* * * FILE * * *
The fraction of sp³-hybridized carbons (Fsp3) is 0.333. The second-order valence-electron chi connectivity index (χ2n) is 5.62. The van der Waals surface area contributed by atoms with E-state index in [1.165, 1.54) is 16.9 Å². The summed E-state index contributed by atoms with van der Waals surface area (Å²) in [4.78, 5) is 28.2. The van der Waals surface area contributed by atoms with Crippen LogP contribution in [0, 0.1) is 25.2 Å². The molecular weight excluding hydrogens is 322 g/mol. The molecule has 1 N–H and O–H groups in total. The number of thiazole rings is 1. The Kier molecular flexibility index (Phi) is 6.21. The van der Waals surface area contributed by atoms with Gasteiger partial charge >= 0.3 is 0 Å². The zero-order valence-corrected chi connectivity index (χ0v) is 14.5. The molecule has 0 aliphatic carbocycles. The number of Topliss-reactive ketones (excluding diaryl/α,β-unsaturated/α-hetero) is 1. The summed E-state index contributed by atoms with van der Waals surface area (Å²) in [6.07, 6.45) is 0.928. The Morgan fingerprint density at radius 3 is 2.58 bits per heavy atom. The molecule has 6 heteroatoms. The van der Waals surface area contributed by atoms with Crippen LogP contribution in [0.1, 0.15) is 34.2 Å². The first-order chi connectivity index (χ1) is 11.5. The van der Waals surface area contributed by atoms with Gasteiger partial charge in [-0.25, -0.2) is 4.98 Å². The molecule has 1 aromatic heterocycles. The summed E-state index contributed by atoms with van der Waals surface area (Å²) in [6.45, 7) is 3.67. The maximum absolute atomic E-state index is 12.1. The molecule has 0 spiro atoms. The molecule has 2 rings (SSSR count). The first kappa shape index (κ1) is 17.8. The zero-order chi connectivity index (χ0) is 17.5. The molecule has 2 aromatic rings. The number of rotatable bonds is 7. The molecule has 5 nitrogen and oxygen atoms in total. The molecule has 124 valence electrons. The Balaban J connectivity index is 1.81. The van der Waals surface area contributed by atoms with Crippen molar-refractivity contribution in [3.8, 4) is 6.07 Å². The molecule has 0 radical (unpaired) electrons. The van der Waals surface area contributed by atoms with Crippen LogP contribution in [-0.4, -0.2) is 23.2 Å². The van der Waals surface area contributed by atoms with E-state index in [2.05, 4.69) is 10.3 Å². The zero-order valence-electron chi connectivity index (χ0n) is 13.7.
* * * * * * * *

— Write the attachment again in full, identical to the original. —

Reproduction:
The fraction of sp³-hybridized carbons (Fsp3) is 0.333. The second-order valence-electron chi connectivity index (χ2n) is 5.62. The van der Waals surface area contributed by atoms with E-state index in [1.165, 1.54) is 16.9 Å². The summed E-state index contributed by atoms with van der Waals surface area (Å²) in [4.78, 5) is 28.2. The van der Waals surface area contributed by atoms with Crippen LogP contribution in [0, 0.1) is 25.2 Å². The molecular weight excluding hydrogens is 322 g/mol. The molecule has 1 N–H and O–H groups in total. The number of thiazole rings is 1. The Kier molecular flexibility index (Phi) is 6.21. The van der Waals surface area contributed by atoms with Gasteiger partial charge >= 0.3 is 0 Å². The zero-order valence-corrected chi connectivity index (χ0v) is 14.5. The molecule has 0 aliphatic carbocycles. The number of Topliss-reactive ketones (excluding diaryl/α,β-unsaturated/α-hetero) is 1. The summed E-state index contributed by atoms with van der Waals surface area (Å²) in [6.07, 6.45) is 0.928. The Morgan fingerprint density at radius 3 is 2.58 bits per heavy atom. The molecule has 6 heteroatoms. The van der Waals surface area contributed by atoms with Crippen LogP contribution in [0.1, 0.15) is 34.2 Å². The first-order chi connectivity index (χ1) is 11.5. The van der Waals surface area contributed by atoms with Gasteiger partial charge in [-0.25, -0.2) is 4.98 Å². The molecule has 1 aromatic heterocycles. The summed E-state index contributed by atoms with van der Waals surface area (Å²) in [6.45, 7) is 3.67. The maximum absolute atomic E-state index is 12.1. The molecule has 0 spiro atoms. The molecule has 2 rings (SSSR count). The first kappa shape index (κ1) is 17.8. The zero-order chi connectivity index (χ0) is 17.5. The molecule has 2 aromatic rings. The number of rotatable bonds is 7. The molecule has 5 nitrogen and oxygen atoms in total. The molecule has 124 valence electrons. The Balaban J connectivity index is 1.81. The van der Waals surface area contributed by atoms with Crippen molar-refractivity contribution in [3.8, 4) is 6.07 Å². The molecule has 0 radical (unpaired) electrons. The van der Waals surface area contributed by atoms with Crippen LogP contribution in [-0.4, -0.2) is 23.2 Å². The van der Waals surface area contributed by atoms with E-state index in [2.05, 4.69) is 10.3 Å². The zero-order valence-electron chi connectivity index (χ0n) is 13.7.